To make things a little more complicated, some filters, such as the polariser, have variable exposure factors as you rotate the filter, and others have incremental factors such as 1.3x which makes it hard to adjust if you have an older camera with only full stop increments.
The Multi-purpose UV is similar to the skylight, absorbing the ultraviolet rays which often make scenic shots hazy and indistinct. Moreover, the UV, especially when used with black & white film, increases contrast, reduces haze and generally improves the “sharpness” of your photographs
Many photographers buy a UV filter for each lens and leave them screwed on to protect the lenses’ front elements.
UV filters are available in round type that screw into the lens in ever size imaginable.
UV Filters available here
They were also made by Hoyarex for their square filter system.
Links to buy
Hoyarex 021 Filter
The Neutral Density (ND) filter is one of the more useful filters you could include in your collection. Digital image processing can do many things but it can’t reduce the light reaching the film or CCD. That’s the job of the camera’s exposure system and an ND filter throws in a helping hand.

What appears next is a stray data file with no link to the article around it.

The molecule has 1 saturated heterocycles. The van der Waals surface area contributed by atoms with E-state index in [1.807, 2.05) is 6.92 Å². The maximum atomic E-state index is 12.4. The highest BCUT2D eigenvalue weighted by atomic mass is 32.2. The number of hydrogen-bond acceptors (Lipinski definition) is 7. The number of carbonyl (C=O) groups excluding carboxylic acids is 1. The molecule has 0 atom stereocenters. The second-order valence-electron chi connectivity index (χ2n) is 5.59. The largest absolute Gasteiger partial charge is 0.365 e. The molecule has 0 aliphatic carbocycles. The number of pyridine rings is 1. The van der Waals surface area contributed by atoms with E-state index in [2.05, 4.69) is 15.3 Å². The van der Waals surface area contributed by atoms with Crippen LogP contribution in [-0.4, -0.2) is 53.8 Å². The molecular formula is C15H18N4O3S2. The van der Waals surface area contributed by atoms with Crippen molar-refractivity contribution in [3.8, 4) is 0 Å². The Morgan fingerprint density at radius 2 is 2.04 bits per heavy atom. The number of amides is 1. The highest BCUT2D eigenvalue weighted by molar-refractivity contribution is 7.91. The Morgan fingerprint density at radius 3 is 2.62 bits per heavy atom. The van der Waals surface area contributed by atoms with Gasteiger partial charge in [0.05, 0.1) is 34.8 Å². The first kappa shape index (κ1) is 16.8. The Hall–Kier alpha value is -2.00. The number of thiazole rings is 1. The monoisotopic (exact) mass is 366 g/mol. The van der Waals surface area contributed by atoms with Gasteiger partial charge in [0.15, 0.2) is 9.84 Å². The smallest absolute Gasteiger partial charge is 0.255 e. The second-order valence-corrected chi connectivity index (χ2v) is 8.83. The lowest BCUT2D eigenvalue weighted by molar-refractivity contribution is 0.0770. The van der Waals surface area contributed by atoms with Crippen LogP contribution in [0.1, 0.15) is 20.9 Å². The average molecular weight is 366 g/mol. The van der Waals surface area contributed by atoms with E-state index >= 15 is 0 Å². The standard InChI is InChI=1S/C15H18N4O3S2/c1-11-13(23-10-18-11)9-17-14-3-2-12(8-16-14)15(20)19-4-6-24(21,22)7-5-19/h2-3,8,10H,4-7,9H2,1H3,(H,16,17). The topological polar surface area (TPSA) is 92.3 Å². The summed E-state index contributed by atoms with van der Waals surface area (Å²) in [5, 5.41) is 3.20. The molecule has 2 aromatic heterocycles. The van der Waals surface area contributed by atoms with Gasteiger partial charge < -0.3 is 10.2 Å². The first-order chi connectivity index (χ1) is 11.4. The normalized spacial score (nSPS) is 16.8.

The name explains its purpose. It’s neutral (in colour) and it has a density (level of opaqueness).
Neutral Density filters come in a range of densities. The basic ND2 has a 2x exposure factor (or one f/stop) and an ND4 has 4x (two f/stops). There’s also an ND8 (8x or three f/stops) and a less common ND64 (64x or six stops). You can go even further with specialist ND filters such as the Big Stopper from Lee Filters. This one has ten stops light reduction. So a shutter speed of 1/30sec would need to be increased to 30 seconds!
The filter goes over the lens and reduces the light reaching the film by the exposure factor of the filter.
If, for example, you had an exposure of 1/125sec at f/11 and you added an ND8, the shutter speed would reduce to 1/15sec or the aperture would need to be opened to f/4.
The reason to use an ND filter suddenly become obvious. If you want to force a slow shutter speed, for motion blur, or you want the lens at the widest aperture, for shallow depth-of-field, the ND filter can help.
It can also be used in combination with a flash to effectively reduce the guide number for close range photography.
The ND2 is hardly worth bothering with so we’d suggest you’re first ND filter be a ND4.
And another interesting type is the variable ND, like the one illustrated above. These are variable in strength, but, as reviewers have found, tend to cause criss-cross patterned illumination at stronger settings.
Wratten is a brand name from Kodak used for their series of coloured gelatin correction and conversion filters.
There’s a wide range – each one identified by its Wratten number.
The filters are very thin so are optically very good, but can be easily damaged